Wednesday, 29 January 2014

What's in a genre?


Much is said about the value of writers deciding on a genre and sticking to it so that readers know what to expect and get what they expect when they choose an author or a book. It never seemed to be an issue for me as I’ve always loved historical fiction and also loved to write it. My family ancestry and love of Australian history seemed to be the perfect inspiration for my novels.

However, lately I’ve had some questions about the genre of my writing. Two things have sparked this rumination for me. Firstly, I’ve joined a couple of on line Historical Fiction groups, and been intrigued and a bit disappointed to find that so many of the readers are drawn to pre Australian colony history, such as the royals of England or battles from the fifteenth and sixteenth centuries. It seems almost that Australian colonial history is too young to rate.

Secondly, I recently attended a writer’s conference and heard speakers talking about the growing trend in ‘rural’ fiction; the apparent attraction of Australian rural settings, small town conflicts and romances, girls on horseback swinging stock whips etc. I came home and downloaded quite a few on my Kindle and have been working my way through them. I find them quite enjoyable; mostly standard romances but the girls wear riding breeches and can round up cattle or hold their own in the local horse races, rather than being dressed in gorgeous gowns or holding their own in the board room.

The popularity of TV series such as McCloud’s Daughters seems to back up this fascination for country life. Is it that it appeals to readers and viewers because it represents the ‘sea change, back to nature’ dreams that many city dwellers have? Or is it that writers and film makers are acknowledging that many more country people read because they are not so distracted by city recreations?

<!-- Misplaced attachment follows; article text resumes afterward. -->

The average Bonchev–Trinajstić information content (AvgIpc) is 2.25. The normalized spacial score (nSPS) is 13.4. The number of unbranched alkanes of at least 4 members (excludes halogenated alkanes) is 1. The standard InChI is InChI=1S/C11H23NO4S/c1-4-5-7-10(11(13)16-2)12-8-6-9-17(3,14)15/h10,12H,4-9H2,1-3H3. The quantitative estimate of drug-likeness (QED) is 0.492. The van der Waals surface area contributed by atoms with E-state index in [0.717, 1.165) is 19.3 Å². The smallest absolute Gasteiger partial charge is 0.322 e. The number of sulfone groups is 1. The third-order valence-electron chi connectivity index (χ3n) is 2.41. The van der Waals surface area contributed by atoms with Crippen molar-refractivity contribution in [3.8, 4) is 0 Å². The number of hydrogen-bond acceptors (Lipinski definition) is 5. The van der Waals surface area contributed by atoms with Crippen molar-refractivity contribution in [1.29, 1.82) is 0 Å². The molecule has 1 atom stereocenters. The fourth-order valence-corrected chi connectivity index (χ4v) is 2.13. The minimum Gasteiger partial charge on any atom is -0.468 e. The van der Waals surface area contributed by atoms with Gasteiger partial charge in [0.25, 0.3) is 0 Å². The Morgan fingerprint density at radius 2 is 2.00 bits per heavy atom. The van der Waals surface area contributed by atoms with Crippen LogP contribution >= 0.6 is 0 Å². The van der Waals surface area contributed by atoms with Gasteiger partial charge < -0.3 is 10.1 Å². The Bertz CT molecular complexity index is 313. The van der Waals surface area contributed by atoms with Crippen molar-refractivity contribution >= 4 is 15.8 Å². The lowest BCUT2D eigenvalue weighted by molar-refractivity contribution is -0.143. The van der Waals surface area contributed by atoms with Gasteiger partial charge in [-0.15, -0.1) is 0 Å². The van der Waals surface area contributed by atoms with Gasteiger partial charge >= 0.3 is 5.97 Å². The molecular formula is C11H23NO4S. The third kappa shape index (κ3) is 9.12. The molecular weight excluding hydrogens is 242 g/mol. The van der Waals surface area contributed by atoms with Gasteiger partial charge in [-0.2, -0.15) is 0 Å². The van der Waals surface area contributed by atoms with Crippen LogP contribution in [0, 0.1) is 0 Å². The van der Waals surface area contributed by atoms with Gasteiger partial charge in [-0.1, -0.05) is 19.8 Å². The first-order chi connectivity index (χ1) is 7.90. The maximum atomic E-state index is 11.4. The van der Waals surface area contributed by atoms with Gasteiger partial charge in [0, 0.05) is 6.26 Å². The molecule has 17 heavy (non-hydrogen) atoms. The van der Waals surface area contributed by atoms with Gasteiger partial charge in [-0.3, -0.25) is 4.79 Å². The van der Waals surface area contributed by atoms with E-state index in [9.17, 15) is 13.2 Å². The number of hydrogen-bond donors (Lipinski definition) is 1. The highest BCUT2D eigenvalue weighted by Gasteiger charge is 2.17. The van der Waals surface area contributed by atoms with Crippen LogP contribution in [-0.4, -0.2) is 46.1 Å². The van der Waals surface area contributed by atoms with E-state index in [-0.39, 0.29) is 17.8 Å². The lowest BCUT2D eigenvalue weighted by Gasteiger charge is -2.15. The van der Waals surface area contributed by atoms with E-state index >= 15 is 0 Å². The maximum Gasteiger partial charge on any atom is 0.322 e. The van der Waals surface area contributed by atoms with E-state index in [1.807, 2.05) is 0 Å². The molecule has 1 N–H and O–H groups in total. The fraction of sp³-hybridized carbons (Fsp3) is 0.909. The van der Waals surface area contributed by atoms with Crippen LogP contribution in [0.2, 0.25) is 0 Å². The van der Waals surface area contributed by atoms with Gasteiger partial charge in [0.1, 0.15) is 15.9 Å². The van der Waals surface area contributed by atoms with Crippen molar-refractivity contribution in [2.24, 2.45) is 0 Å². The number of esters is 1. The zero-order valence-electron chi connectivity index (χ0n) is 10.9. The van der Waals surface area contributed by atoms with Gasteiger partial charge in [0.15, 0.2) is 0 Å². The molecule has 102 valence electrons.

I’m not sure about any of that, but I have been wondering whether I ought to ‘rebrand’. As I listened to what speakers listed as elements of rural novels -  small town interrelationships and intrigues, coming home themes, animals, fighting the elements, local history of towns, strong female protagonists – I wondered if my novels would fit better into this genre than into historical fiction. Australian colonial development, the issues faced by those on the land, the kind of work required, the struggle to survive against the elements, the relationships, intrigues and conflicts of people in small communities, seem hardly to have changed in 200 years in this country. As I write my stories I’m very aware that some current news broadcasts about agricultural life and the issues rural people face could be included my stories.

I'm not sure how much ‘rural’ fiction any of you read, or how much you've seen with any Christian content, but would be interested to read your thoughts about it. Is it more attractive than historical fiction? Does an escape into a rural setting appeal more than an escape into history?  Can the two be combined effectively?
Carol’s novels are based on her family ancestry in Australia from the First Fleet and include the Turning the Tide series; Mary’s Guardian, Charlotte’s Angel, Tangled Secrets and Truly Free. Her earlier novel Suzannah’s Gold has been re-released by EBP and will soon be followed by the re-release of its sequel, Rebecca’s Dream. You can see more about Carol and her novels on her website www.carolpreston.com.au
Her novels can be found at EBP  www.evenbeforepublishing.com
Or Amazon  www.amazon.com/author/carolpreston

10 comments:

  1. Interesting thoughts and questions, Carol. I don't know much about either historical fiction or rural fiction, but could your books fit in a sub-genre called 'Australian historical fiction'--or even perhaps 'historical rural fiction'? Nothing like pioneering a whole sub-genre of your own!